Holman to add new scoreboard

NASHUA – Holman Stadium and the Nashua Silver Knights are set to enter the video era this spring.

Wednesday night the city’s finance committee unanimously approved the expenditure of $173,000 out of a stadium event fund to purchase a new scoreboard/video board/sound system for Holman Stadium to be installed in April.

“I’m excited,” Nashua Parks/Recreation Superintendent Nick Caggiano said. “We’re going into the 21st century with our scoreboard. … I think the stadium is going to come alive.”

The Telegraph reported back in the fall that the city and the Silver Knights – the stadium’s main tenant of the Futures Collegiate Baseball League – were in final discussions about a new scoreboard.

“It’s just been a continuous conversation with the city and Mayor Donchess,” Silver Knights general manager Ronnie Wallace said. “It’s not just for us, it’s for everyone and all the other events that go on here.”

According to Caggiano, ever since the professional American Defenders of New Hampshire baseball team left Holman in 2009, all the proceeds the city took in from stadium rentals and the lease payments from the Nashua Silver Knights went into an “event fund” that is not part of the city’s operating budget. There was, he said, approximately $300,000 in the account.

“It’s like a trust,” he said. “It’s built up over the years. Even with this payment, we’re still going to have over $100,000 in the account.”

Meanwhile, to aid the financial effort, Silver Knights owner Drew Weber has already paid the lease for the 2017 and 2018 seasons, adding $56,000 to help pay for the scoreboard. The team has a rollover lease agreement with the city, where it’s renewable on a yearly basis.

“Drew sent us a double payment,” Caggiano said, “as part of his way of saying, ‘I’m committed to Nashua.’ That helped pay for the scoreboard. … The key was this wasn’t affecting our operating budget. The money was put away for this reason.”

According to Wallace, the new board/sound system will open up a new world for the team and its fans.

“It will improve our fan experience exponentially,” he said. “Different things that we can do. The video is great but I think the thing that makes me most happy is the new sound system. If you’re sitting by the press box (with the current system), it’s too loud.

“We can now display people’s tweets and instagrams to get people more engaged with us during the game.”

The board, purchased from a family-run company in Mansfield, Mass., Scoreboard Enterprises, Inc., actually will have three components: The scoreboard, inning-by-inning and ball-strike-out component that is on the current board, and then a video board on top, and on the bottom is where the stadium sound system will be based. There will no longer be speakers in the stadium. The company came up in October and demonstrated the sound system.

“There was incredible quality,” Wallace said.

“It’s going to be night and day from what we’ve had,” Caggiano said.

The video component opens a lot of avenues, according to Wallace and Caggiano. For the first couple of years, the team and the city will be working with pre-recorded video before venturing into live video. There will be the ability to have player profiles for high school and Silver Knights players. Caggiano said that there’s even the chance movies can be played on the board to allow the city to have “drive-in movie nights” at the stadium.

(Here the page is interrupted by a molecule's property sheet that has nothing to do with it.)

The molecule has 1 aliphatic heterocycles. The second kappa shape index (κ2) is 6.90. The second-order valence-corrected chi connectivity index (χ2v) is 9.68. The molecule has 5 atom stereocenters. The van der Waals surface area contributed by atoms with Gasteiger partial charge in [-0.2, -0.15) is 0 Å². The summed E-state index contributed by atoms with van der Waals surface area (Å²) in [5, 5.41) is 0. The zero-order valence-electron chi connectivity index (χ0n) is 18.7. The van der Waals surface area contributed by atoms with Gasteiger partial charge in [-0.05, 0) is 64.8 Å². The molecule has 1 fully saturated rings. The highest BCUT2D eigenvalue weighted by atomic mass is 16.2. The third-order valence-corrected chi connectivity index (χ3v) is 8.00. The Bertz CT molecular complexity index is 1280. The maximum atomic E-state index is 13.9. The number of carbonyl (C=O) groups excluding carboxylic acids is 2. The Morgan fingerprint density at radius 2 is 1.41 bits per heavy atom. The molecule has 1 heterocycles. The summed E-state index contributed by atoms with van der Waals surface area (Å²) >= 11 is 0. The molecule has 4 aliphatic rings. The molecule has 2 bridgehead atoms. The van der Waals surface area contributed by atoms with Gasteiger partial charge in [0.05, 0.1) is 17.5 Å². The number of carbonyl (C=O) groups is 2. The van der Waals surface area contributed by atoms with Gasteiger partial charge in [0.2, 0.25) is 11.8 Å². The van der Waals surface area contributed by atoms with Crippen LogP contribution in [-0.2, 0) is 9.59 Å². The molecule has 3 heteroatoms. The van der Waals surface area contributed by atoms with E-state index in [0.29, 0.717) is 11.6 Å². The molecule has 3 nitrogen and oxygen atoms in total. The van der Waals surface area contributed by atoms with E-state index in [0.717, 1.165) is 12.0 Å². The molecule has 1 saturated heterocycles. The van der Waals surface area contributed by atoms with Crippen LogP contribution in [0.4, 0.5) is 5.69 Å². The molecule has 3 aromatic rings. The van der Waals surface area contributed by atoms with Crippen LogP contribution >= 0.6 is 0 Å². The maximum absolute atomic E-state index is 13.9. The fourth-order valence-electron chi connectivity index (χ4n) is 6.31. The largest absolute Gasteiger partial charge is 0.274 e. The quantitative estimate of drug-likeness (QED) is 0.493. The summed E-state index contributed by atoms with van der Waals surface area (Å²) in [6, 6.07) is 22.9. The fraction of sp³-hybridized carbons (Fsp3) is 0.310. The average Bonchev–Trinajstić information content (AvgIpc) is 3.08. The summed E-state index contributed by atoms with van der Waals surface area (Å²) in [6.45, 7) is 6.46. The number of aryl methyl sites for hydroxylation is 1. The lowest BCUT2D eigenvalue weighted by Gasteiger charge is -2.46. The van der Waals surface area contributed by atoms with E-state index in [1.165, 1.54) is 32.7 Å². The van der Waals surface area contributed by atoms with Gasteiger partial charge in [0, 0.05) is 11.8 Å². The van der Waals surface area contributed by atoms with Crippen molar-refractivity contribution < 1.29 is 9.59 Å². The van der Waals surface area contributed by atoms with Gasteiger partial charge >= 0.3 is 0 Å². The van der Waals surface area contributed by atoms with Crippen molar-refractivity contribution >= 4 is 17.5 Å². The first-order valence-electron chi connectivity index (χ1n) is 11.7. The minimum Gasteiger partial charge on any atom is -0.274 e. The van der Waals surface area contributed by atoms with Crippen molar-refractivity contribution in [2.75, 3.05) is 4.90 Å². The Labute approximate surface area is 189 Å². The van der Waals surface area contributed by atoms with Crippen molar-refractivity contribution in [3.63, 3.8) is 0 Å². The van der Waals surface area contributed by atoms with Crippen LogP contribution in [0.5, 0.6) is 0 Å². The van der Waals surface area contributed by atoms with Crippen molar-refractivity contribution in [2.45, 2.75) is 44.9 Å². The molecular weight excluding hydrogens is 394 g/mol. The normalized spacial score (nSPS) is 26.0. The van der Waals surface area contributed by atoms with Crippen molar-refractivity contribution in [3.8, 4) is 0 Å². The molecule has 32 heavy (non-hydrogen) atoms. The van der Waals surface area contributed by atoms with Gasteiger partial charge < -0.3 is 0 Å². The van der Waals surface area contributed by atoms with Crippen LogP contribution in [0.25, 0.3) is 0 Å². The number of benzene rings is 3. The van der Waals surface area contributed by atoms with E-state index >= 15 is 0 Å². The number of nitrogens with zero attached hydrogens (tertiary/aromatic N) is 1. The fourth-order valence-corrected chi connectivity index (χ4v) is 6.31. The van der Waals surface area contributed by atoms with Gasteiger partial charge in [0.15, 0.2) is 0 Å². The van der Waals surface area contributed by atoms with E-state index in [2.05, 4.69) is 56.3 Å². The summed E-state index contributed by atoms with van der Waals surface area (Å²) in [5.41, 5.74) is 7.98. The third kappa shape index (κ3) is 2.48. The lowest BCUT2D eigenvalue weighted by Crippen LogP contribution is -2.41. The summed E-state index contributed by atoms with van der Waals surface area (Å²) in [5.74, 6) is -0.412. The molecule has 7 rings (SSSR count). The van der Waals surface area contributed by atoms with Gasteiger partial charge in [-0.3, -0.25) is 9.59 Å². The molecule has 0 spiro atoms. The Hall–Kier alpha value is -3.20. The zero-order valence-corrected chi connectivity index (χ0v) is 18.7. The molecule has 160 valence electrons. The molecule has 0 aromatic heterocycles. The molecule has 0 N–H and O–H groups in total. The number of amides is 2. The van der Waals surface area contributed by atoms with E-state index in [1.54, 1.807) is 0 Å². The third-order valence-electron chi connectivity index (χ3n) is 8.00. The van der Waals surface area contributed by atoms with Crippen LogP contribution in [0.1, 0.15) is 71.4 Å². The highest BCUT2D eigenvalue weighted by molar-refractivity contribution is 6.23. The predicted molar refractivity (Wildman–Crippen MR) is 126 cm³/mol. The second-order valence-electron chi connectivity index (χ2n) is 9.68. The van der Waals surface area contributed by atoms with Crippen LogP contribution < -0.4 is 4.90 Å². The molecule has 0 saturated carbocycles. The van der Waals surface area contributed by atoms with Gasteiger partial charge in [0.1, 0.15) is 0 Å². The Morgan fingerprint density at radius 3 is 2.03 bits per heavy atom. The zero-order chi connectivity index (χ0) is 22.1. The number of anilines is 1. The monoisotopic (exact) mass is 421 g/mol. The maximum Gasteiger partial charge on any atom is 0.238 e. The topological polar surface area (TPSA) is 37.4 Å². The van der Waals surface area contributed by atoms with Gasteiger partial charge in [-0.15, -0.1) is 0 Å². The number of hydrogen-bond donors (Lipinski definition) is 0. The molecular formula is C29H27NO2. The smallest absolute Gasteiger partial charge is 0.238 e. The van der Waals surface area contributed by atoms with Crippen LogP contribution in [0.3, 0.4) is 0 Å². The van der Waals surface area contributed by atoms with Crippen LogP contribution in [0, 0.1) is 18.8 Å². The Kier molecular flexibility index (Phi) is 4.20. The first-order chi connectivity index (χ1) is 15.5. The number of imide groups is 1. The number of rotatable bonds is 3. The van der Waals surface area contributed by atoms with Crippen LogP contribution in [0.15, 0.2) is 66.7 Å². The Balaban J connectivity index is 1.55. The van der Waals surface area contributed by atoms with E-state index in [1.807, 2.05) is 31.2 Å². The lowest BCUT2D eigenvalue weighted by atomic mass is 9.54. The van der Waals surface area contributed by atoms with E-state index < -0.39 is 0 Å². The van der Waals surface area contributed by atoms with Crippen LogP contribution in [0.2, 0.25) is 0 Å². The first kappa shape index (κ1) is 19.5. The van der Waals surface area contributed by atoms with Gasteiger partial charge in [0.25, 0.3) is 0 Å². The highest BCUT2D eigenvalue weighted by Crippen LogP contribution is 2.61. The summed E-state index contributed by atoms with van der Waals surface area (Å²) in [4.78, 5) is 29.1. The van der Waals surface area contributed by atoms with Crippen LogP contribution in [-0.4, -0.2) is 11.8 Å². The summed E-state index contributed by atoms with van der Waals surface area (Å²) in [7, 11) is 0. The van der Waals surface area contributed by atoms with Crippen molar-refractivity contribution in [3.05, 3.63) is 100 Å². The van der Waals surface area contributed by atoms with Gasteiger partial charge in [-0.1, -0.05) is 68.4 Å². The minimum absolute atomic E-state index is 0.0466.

A live video component can be added down the road, Caggiano said, “for not a lot of cost.” Wallace and Caggiano said that would have to include camera equipment, a production crew, etc.

“It didn’t make sense at this time but it’s something we could do in the future,” Caggiano said. “This thing is going to be there for the next 20-25 years.”

Caggiano and Wallace said the existing pole structure that holds up the current board will be used. Caggiano hopes to have the system ready for the high school baseball season.

“I think it would be so cool to have high school player profiles up on the board,” he said.

The old board had been a source of problems at Holman for the last few years with outages and other issues. The message board was rendered unusable the last four years and there is no replacement equipment available, Caggiano said. Thus the board will be used as sale-ready recycled scrap metal at the city landfill. Some parts of the sound system, Caggiano said, could also be sold.

The company that the video board is being purchased from has come, according to Caggiano, highly recommended from colleges around New England.

The board purchase caps off a steady stream of improvements the city has made in Holman. Both dugouts have been rennovated, the warning track surface has been replaced, as has the wood in the lower outfield wall.

“We’ve made some investments in the stadium, it’s been good,” Caggiano said.

“We have video now,” Wallace said. “It’s 2017. It just adds that whole new aspect of the entertainment value of our organization. We try to mirror ourselves after a minor league organization and this is the next step.”